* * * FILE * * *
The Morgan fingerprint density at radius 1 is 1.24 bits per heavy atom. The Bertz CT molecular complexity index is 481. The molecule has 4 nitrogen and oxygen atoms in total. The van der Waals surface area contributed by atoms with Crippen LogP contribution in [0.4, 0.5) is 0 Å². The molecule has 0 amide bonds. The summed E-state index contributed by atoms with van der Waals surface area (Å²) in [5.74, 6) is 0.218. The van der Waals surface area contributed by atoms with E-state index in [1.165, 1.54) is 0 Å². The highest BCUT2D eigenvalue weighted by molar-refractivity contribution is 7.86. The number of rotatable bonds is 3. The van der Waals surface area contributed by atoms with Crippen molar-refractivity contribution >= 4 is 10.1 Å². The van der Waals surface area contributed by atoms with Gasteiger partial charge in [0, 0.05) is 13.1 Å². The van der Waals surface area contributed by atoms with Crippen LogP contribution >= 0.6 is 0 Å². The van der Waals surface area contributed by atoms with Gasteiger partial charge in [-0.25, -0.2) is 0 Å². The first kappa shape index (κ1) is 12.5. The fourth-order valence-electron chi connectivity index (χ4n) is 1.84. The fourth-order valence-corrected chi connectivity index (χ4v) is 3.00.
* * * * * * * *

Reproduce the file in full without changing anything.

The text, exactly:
The Morgan fingerprint density at radius 1 is 1.24 bits per heavy atom. The Bertz CT molecular complexity index is 481. The molecule has 4 nitrogen and oxygen atoms in total. The van der Waals surface area contributed by atoms with Crippen LogP contribution in [0.4, 0.5) is 0 Å². The molecule has 0 amide bonds. The summed E-state index contributed by atoms with van der Waals surface area (Å²) in [5.74, 6) is 0.218. The van der Waals surface area contributed by atoms with E-state index in [1.165, 1.54) is 0 Å². The highest BCUT2D eigenvalue weighted by molar-refractivity contribution is 7.86. The number of rotatable bonds is 3. The van der Waals surface area contributed by atoms with Crippen molar-refractivity contribution >= 4 is 10.1 Å². The van der Waals surface area contributed by atoms with Gasteiger partial charge in [0, 0.05) is 13.1 Å². The van der Waals surface area contributed by atoms with Crippen LogP contribution >= 0.6 is 0 Å². The van der Waals surface area contributed by atoms with Gasteiger partial charge in [-0.25, -0.2) is 0 Å². The first kappa shape index (κ1) is 12.5. The fourth-order valence-electron chi connectivity index (χ4n) is 1.84. The fourth-order valence-corrected chi connectivity index (χ4v) is 3.00.